Monday, April 13, 2009

Straight Out of a Fairy Tale: The Gypsy Vanner Horse

E-card of Finnvara of Toadstool Farm

The Gypsy Vanner Horse (also called Gypsy or Irish Cob, and sometimes 'Tinker' Horse), was originally bred by Romani people to pull the vardos. From what I understand, the Vanner was bred by Romanis who were situated in England and Ireland.

These folks needed a very special type of horse to meet many different requirements; the horse must be hardy and an easy keeper, strong enough to pull their wagons over sometimes great distances, and they needed to be gentle and agreeable enough for the young ones to be around.

A Vardo. Photo from Sunset through the clouds

The ancestors of the modern Gypsy Vanner are a combined breeding of Friesian, Clydesdale, Shire, Dales Pony, and maybe the Dartmoor Pony and Exmoor Pony as well. All breeds which are noted for hardiness and strength, sure-footedness, and most for their docile personalities. Oh, and of course like the Vanner, all very beautiful!

The Gypsy Vanner did not become a recognized breed until the late 20th century, and since then many different registries and preservation societies have emerged. The first registered Vanners touched American soil in 1996, and have been gaining popularity in North America thanks to folks like breeders Cindy and Dennis Thompson.

Originally posted as a Luverly of the Week. Photo from Sweetyseb

The Vanner can come in a variety of heights as there are no set standards, but there are generally three classifications with in registries. For horses under 14 hh (hands), they are known as 'mini', horses that are 14 to 15.2 hh are 'classic', and for those above 15.2 hh are called 'grand'. There are also no set standards for colour, although many are a beautiful piebald or skewbald.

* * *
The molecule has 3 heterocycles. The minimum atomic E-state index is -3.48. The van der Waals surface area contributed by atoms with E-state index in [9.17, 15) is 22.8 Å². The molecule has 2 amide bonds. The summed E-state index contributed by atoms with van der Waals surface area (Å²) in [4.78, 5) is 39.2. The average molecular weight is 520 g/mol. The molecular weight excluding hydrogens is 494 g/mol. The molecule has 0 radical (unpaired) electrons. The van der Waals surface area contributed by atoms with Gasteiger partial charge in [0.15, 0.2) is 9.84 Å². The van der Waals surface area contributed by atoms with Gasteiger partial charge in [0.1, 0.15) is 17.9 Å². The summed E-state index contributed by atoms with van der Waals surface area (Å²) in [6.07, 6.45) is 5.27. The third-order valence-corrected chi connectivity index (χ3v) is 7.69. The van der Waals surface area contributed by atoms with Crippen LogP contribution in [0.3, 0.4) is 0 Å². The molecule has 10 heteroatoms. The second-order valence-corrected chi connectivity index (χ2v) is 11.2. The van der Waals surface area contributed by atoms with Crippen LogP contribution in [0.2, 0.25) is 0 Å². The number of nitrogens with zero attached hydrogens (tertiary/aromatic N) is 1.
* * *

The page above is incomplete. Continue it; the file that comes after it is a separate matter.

One characteristic that Gypsy Vanners are most known for is all their hair! They have lush manes, forelocks, tales, and wonderful horse-feathers, all of which add to their 'fairy tale' appearance.

The overall body structure is powerful, heavy, and compact with dense bone. The back is short, the shoulders deep, the chest broad, the hindquarters smooth and rounded, the legs straight and clean, the neck slightly arched, and every part is well muscled.

Peaking from under all that hair they have large eyes, neat little ears, a broad forehead, and a square-ish muzzle. And besides their good looks, they have a personality to match: they are kind and sweet-natured, very intelligent, cooperative, and laid back.

Photo from CottonEyeJoe

Today the Gypsy Vanner is a multi-discipline breed, and is used in shows for dressage, hunter, jumper, and sometime Western classes. For homesteaders, this is a breed that I would recommend as much as I would the Canadian Horse (click to see previous post on this breed) if you are looking to work with a smaller breed.

They would be excellent for in the field, to haul loads, and for transportation either by horse-back or in a cart/wagon.



Photo from Annalisa Parisi


cammie said...

oh how pretty!

perma_culture said...

Those horses are so beautiful! If I ever hit the jackpot I will get me one X^D

Anonymous said...

i could see my noble knight riding in on one of thoes!

Medusae said...

It's decided! I'm getting one of these IMMEDIATELY!

*makes other two wishes....*

nefaeria said...

Cammie: Aren't they?! I'm a sucker for anything remotely equine (I think the 'ugliest' horse is a beaut), but these gaffers are gorgeous!

Permie: May I suggest a whole herd? ;)

Anon: Perhaps you can find a 2 for 1 special! ;)

Medusae: One of the perks of the NWO (from a pervious discussion on your blog), you get as many wishes as you like!

dancilhoney said...

I was immediately in love with these beautiful horses. Thanks for the informative post. gypsy horses